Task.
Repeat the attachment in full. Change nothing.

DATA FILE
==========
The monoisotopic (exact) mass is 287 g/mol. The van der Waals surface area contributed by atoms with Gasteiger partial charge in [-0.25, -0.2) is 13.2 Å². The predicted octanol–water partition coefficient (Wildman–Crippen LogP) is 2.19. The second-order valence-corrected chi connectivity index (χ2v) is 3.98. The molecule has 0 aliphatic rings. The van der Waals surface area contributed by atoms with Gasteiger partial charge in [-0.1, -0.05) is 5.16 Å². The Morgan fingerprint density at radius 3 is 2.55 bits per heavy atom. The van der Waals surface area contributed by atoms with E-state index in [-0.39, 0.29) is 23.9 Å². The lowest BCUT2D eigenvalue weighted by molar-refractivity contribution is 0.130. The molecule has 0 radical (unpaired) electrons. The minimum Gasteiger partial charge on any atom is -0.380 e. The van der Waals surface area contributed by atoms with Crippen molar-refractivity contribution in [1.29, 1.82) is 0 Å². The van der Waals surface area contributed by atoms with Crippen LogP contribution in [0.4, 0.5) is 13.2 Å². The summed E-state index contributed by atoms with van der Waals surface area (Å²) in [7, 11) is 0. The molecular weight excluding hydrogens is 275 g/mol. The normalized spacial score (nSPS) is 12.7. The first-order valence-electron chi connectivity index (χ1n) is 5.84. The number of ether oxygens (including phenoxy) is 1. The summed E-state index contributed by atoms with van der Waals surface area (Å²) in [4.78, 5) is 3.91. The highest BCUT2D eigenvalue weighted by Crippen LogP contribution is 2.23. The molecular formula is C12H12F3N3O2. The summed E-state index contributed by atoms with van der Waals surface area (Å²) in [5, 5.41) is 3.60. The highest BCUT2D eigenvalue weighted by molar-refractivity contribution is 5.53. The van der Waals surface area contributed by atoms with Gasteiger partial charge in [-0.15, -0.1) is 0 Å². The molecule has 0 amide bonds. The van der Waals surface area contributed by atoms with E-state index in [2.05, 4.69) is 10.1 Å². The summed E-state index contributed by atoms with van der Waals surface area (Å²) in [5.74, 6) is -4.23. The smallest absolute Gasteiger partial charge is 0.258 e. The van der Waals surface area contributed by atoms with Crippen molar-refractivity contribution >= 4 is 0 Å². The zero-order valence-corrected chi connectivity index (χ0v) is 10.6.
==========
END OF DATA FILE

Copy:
The monoisotopic (exact) mass is 287 g/mol. The van der Waals surface area contributed by atoms with Gasteiger partial charge in [-0.25, -0.2) is 13.2 Å². The predicted octanol–water partition coefficient (Wildman–Crippen LogP) is 2.19. The second-order valence-corrected chi connectivity index (χ2v) is 3.98. The molecule has 0 aliphatic rings. The van der Waals surface area contributed by atoms with Gasteiger partial charge in [-0.1, -0.05) is 5.16 Å². The Morgan fingerprint density at radius 3 is 2.55 bits per heavy atom. The van der Waals surface area contributed by atoms with E-state index in [-0.39, 0.29) is 23.9 Å². The lowest BCUT2D eigenvalue weighted by molar-refractivity contribution is 0.130. The molecule has 0 radical (unpaired) electrons. The minimum Gasteiger partial charge on any atom is -0.380 e. The van der Waals surface area contributed by atoms with Crippen molar-refractivity contribution in [1.29, 1.82) is 0 Å². The van der Waals surface area contributed by atoms with Crippen LogP contribution in [0.4, 0.5) is 13.2 Å². The summed E-state index contributed by atoms with van der Waals surface area (Å²) in [7, 11) is 0. The molecular weight excluding hydrogens is 275 g/mol. The normalized spacial score (nSPS) is 12.7. The first-order valence-electron chi connectivity index (χ1n) is 5.84. The number of ether oxygens (including phenoxy) is 1. The summed E-state index contributed by atoms with van der Waals surface area (Å²) in [4.78, 5) is 3.91. The highest BCUT2D eigenvalue weighted by Crippen LogP contribution is 2.23. The molecular formula is C12H12F3N3O2. The summed E-state index contributed by atoms with van der Waals surface area (Å²) in [5, 5.41) is 3.60. The highest BCUT2D eigenvalue weighted by molar-refractivity contribution is 5.53. The van der Waals surface area contributed by atoms with Gasteiger partial charge in [-0.15, -0.1) is 0 Å². The molecule has 0 amide bonds. The van der Waals surface area contributed by atoms with E-state index in [2.05, 4.69) is 10.1 Å². The summed E-state index contributed by atoms with van der Waals surface area (Å²) in [5.74, 6) is -4.23. The smallest absolute Gasteiger partial charge is 0.258 e. The van der Waals surface area contributed by atoms with Crippen molar-refractivity contribution >= 4 is 0 Å². The zero-order valence-corrected chi connectivity index (χ0v) is 10.6.